Fed appellate court says Ohio voter purge violates election law
By Marc Kovac
The 6th U.S. Court of Appeals ruled the state violated federal election law with its method for removing people from the voter rolls, remanding the case for further consideration.
The result was met with cheers Friday from voting-rights advocates, who have been critical of Republican Secretary of State Jon Husted and the way the state purged formerly eligible voters.
“Today’s decision is a victory for voters, voting rights and common sense,” State Rep. Kathleen Clyde, D-Kent, said in a statement. “Husted must stop illegally purging eligible and registered voters. Now, Ohioans who are registered and show up to vote can be confident that their ballots will be counted instead of thrown out.”
Husted, in a separate statement, said the decision could be appealed.
“It is one thing to strike down a long-standing procedure; it is another to craft a workable remedy,” he said. “To that end, if the final resolution requires us to reinstate voting eligibility to individuals who have died or moved out of Ohio, we will appeal.”
In the past, elections officials have sent postcards to voters who have moved or who have “not engaged in any ‘voter activity’ for two years,” to confirm their residence and voting status, according to documents.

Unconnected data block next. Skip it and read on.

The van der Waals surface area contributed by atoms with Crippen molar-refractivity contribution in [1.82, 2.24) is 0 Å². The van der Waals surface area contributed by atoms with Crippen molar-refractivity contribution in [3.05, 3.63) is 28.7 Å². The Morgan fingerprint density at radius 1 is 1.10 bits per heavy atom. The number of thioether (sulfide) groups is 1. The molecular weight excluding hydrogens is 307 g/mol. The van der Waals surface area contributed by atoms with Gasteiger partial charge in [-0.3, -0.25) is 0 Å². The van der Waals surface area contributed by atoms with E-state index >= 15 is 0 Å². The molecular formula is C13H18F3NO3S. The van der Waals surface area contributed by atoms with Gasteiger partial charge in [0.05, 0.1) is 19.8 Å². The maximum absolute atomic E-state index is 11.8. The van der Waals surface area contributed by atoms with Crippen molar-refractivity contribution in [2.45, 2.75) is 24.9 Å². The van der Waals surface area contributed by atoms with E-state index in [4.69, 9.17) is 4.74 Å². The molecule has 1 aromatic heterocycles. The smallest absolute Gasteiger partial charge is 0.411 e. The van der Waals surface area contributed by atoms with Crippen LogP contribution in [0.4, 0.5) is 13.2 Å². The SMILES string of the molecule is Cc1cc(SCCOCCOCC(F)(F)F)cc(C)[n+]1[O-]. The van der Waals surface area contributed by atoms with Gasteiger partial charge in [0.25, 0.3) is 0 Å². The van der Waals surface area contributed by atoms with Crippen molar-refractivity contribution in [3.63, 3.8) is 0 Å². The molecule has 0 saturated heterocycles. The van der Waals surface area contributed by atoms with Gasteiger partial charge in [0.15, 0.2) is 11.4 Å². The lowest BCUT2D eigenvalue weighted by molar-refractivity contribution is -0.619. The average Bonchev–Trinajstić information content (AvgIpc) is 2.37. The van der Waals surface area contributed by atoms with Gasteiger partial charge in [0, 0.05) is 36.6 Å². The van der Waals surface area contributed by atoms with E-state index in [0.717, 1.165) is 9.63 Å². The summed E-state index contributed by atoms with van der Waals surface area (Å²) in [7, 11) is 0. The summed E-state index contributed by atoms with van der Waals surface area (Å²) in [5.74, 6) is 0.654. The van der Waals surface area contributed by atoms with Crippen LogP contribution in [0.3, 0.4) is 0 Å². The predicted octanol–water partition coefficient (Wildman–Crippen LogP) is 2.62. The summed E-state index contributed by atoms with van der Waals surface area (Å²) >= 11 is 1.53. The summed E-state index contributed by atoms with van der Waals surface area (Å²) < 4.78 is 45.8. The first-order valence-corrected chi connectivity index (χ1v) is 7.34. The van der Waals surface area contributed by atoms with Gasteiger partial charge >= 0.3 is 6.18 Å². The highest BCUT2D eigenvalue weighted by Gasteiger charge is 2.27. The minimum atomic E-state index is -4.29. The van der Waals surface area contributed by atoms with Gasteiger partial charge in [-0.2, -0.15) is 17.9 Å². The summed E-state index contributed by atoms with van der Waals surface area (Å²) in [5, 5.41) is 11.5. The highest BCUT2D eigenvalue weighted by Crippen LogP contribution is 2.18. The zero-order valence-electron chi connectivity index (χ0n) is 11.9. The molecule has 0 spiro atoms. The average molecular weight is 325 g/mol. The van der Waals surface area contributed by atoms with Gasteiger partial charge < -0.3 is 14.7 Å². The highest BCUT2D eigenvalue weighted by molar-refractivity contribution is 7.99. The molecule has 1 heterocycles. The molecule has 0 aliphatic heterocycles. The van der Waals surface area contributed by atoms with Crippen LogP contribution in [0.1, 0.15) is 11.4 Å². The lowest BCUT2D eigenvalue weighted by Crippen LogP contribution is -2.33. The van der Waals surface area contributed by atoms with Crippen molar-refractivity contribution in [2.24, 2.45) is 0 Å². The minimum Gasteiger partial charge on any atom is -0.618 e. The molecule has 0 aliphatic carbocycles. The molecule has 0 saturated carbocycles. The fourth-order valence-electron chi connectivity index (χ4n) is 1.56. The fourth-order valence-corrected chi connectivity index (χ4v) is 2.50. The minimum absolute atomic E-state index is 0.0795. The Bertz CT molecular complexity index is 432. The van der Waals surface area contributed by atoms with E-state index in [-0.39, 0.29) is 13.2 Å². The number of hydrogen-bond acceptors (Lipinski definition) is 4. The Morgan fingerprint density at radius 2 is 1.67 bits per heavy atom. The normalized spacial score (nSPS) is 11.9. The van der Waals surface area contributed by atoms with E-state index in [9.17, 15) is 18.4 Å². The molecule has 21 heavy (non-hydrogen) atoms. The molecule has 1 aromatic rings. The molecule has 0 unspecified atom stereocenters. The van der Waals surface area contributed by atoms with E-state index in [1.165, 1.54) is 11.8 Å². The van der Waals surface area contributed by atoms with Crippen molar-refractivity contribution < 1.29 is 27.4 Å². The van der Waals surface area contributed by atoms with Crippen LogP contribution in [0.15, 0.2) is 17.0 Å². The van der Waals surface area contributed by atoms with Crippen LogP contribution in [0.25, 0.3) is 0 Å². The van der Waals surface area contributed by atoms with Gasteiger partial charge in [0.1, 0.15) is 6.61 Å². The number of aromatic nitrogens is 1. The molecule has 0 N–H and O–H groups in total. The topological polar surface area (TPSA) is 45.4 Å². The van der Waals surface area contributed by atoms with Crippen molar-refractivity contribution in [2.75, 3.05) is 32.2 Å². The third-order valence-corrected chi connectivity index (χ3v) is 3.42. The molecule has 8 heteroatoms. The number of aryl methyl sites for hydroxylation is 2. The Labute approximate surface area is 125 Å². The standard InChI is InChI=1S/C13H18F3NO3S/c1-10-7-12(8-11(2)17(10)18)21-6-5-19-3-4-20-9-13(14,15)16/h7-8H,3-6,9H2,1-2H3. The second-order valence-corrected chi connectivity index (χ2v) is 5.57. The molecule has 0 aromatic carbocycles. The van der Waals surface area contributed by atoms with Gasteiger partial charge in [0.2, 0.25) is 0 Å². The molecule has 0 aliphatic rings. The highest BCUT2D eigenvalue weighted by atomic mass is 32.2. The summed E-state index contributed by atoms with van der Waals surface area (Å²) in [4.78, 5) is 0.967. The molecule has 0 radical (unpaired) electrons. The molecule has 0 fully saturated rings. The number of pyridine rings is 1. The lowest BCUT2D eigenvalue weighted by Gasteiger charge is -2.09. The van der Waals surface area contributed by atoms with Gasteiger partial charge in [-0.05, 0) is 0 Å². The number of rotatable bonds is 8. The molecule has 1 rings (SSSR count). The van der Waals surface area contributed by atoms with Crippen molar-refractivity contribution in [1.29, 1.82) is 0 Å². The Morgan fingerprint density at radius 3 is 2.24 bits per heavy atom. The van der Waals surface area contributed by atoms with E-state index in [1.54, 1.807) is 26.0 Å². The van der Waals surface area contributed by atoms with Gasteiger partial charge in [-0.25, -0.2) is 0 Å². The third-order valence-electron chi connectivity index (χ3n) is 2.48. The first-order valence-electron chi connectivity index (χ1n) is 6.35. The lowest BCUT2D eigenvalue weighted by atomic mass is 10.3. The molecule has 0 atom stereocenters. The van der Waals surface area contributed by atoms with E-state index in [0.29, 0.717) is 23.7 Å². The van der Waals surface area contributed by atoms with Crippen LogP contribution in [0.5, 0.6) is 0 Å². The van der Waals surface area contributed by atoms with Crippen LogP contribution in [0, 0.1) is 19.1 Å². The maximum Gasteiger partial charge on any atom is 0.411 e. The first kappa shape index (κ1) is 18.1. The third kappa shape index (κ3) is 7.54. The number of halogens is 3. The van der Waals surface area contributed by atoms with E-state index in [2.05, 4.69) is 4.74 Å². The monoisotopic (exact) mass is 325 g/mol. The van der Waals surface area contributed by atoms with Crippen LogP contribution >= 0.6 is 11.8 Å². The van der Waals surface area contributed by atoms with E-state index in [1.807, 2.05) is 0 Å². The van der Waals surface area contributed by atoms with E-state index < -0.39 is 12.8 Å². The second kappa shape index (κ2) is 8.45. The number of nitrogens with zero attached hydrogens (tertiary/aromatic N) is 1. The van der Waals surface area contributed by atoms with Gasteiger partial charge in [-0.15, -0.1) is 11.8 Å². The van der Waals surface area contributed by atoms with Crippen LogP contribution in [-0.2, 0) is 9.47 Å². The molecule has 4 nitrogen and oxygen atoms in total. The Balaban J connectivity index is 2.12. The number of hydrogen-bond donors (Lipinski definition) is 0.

Those who did not respond and or vote in the subsequent two even-year elections were removed from the rolls.
According to documents, “… A voter is purged from the rolls after six years of inactivity – even if he or she did not move or otherwise remains eligible to vote.”
Husted has said that, under his administration, dead people and duplicate names have been removed from the rolls as part of efforts to update the state’s voter database.
But the Northeast Ohio Coalition for the Homeless, the American Civil Liberties Union of Ohio and others filed suit to block the secretary of state’s office from purging eligible voters.
Senate Minority Leader Joe Schiavoni of Boardman, D-33rd, in a statement, said, “No one should show up at their polling place on Election Day to find out their name has been removed from the voting rolls simply because they have not voted recently. Imagine if there were time limits on Ohioans’ ability to exercise freedom of speech or other constitutionally protected rights.”